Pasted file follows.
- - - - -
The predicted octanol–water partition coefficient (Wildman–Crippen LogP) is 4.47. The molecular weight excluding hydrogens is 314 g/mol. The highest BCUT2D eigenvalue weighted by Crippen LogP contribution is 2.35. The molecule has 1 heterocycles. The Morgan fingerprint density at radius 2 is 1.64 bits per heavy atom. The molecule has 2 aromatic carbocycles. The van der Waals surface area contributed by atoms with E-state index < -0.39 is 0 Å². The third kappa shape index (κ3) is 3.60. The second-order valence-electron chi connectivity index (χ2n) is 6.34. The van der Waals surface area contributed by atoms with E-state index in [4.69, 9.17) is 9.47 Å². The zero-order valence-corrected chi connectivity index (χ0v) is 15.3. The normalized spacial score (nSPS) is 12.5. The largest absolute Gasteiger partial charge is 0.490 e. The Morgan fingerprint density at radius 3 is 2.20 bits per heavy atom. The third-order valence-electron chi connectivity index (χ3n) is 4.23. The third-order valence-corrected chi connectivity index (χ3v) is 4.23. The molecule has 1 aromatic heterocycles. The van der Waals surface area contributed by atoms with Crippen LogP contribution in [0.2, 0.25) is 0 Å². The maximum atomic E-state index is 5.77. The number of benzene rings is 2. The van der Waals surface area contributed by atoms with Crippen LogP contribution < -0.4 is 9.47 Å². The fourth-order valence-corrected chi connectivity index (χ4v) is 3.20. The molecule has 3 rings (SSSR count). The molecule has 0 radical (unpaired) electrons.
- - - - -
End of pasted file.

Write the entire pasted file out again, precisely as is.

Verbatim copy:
The predicted octanol–water partition coefficient (Wildman–Crippen LogP) is 4.47. The molecular weight excluding hydrogens is 314 g/mol. The highest BCUT2D eigenvalue weighted by Crippen LogP contribution is 2.35. The molecule has 1 heterocycles. The Morgan fingerprint density at radius 2 is 1.64 bits per heavy atom. The molecule has 2 aromatic carbocycles. The van der Waals surface area contributed by atoms with E-state index < -0.39 is 0 Å². The third kappa shape index (κ3) is 3.60. The second-order valence-electron chi connectivity index (χ2n) is 6.34. The van der Waals surface area contributed by atoms with E-state index in [4.69, 9.17) is 9.47 Å². The zero-order valence-corrected chi connectivity index (χ0v) is 15.3. The normalized spacial score (nSPS) is 12.5. The largest absolute Gasteiger partial charge is 0.490 e. The Morgan fingerprint density at radius 3 is 2.20 bits per heavy atom. The third-order valence-electron chi connectivity index (χ3n) is 4.23. The third-order valence-corrected chi connectivity index (χ3v) is 4.23. The molecule has 1 aromatic heterocycles. The van der Waals surface area contributed by atoms with Crippen LogP contribution in [0.2, 0.25) is 0 Å². The maximum atomic E-state index is 5.77. The number of benzene rings is 2. The van der Waals surface area contributed by atoms with Crippen LogP contribution < -0.4 is 9.47 Å². The fourth-order valence-corrected chi connectivity index (χ4v) is 3.20. The molecule has 3 rings (SSSR count). The molecule has 0 radical (unpaired) electrons.